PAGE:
Ryan Lawson's Reviews > American Dreams: Lost and Found

American Dreams by Studs Terkel
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's review
Nov 06, 2008

liked it
Recommended to Ryan by: NPR
Recommended for: the politically interested
Read in November, 2008 , read count: 1

Studs Terkel’s American Dreams Lost and Found
Wk.30; Bk.30

This book took me forever to finish, two-weeks. Luckily, I was ahead by a week in my readings. It didn’t take long because it was lofty or too heavy because the language is pretty common. There are just so many parts! 100 interviews, phew.

Since these are transcribed radio interviews, the book tends to read like a This American Life story or something from the Story Corps project at NPR. So, much like those aforementioned programs, some interviews are extremely interesting while others left me wanting to skip, skip, skip through them.

All of the people in this book attempt to describe their American dream whether it be lost or found (hence the title). I really enjoyed the Beauty Queen, the Nisei couple, Vernon Jarrett’s, John Fielding’s, and Dennis Kucinich’s stories to name a few; but, by god, I dreaded reading some others such as Lee Kunzman’s (a racecar driver) and Arnold Schwarzenegger’s. That’s not to say that the latter’s stories are unimportant but they’re awfully boring and tepid.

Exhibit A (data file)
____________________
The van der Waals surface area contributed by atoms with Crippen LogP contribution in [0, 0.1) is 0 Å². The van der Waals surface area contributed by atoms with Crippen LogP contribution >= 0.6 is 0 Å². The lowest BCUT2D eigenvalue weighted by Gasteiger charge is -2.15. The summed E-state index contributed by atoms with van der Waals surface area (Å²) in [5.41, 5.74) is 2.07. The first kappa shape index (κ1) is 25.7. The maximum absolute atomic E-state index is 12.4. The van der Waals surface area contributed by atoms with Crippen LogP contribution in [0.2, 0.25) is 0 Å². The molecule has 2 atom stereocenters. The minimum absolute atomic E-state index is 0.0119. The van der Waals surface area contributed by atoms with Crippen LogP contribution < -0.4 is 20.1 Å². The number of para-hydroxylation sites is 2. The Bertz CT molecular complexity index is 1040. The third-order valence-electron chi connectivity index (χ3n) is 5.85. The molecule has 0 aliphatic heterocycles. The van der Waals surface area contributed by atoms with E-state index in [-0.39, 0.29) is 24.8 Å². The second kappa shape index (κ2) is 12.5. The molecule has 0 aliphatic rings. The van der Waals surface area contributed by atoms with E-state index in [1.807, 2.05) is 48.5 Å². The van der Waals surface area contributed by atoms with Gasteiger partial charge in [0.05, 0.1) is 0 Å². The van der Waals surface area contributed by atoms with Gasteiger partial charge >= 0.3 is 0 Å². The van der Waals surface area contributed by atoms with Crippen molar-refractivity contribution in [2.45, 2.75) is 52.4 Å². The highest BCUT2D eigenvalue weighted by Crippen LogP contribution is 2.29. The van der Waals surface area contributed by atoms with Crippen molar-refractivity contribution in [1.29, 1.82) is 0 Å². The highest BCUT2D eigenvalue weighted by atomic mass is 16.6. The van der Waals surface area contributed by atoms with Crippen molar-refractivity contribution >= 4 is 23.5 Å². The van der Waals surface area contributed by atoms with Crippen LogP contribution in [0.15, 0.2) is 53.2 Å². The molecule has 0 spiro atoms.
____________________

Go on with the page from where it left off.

I do feel this is a text that contains the real voices of America, which is why I consider it to be genuinely honest. However, it is pretty left-leaning; though, I think much of the country is left-leaning (yes, even during the time of this book’s publication). It highlights the classism of our culture. Some will ardently try and claim that classism is nonexistent in America, but we all know and see the truth behind it all. We’re steered by marketing and consumerism all the while we’re becoming more indebted and sick.

The structure of the book is poor. It doesn’t even make sense to me. I could not find a reason for why some parts of the interviews were italicized and others were not. I don’t know why the book was split into two parts, “Book One” and “Book Two.” Then each “Book” is split into smaller sections and each smaller section is put into another even smaller class… The scheme was really distracting and seemed like there was no rhyme or reason to it all.

I suppose it could have been used to give an example of classism itself thereby proving that it’s useless, arbitrary, and distracting; but, honestly, I don’t think Terkel meant it to be that way. I could be wrong, though (I usually am). One other reason that it took me so long to read was because I couldn’t find any coherency or progressive, linear movement. It just jumped around. I wanted a theme! In fact, I expected one because of the title of the book but I don’t think Studs succeeded in portraying American dreams, lost or found.

This was a good book, but it wasn’t anything extraordinary. I think it could be educational for some. I think if you lean left it will only bolster your opinion. But, I don’t think it’s a must read.

My thirst for fiction can no longer be ignored, next week I will read:

Douglas Adams’ A Hitchhiker’s Guide to the Galaxy
Wk.31; Bk.31
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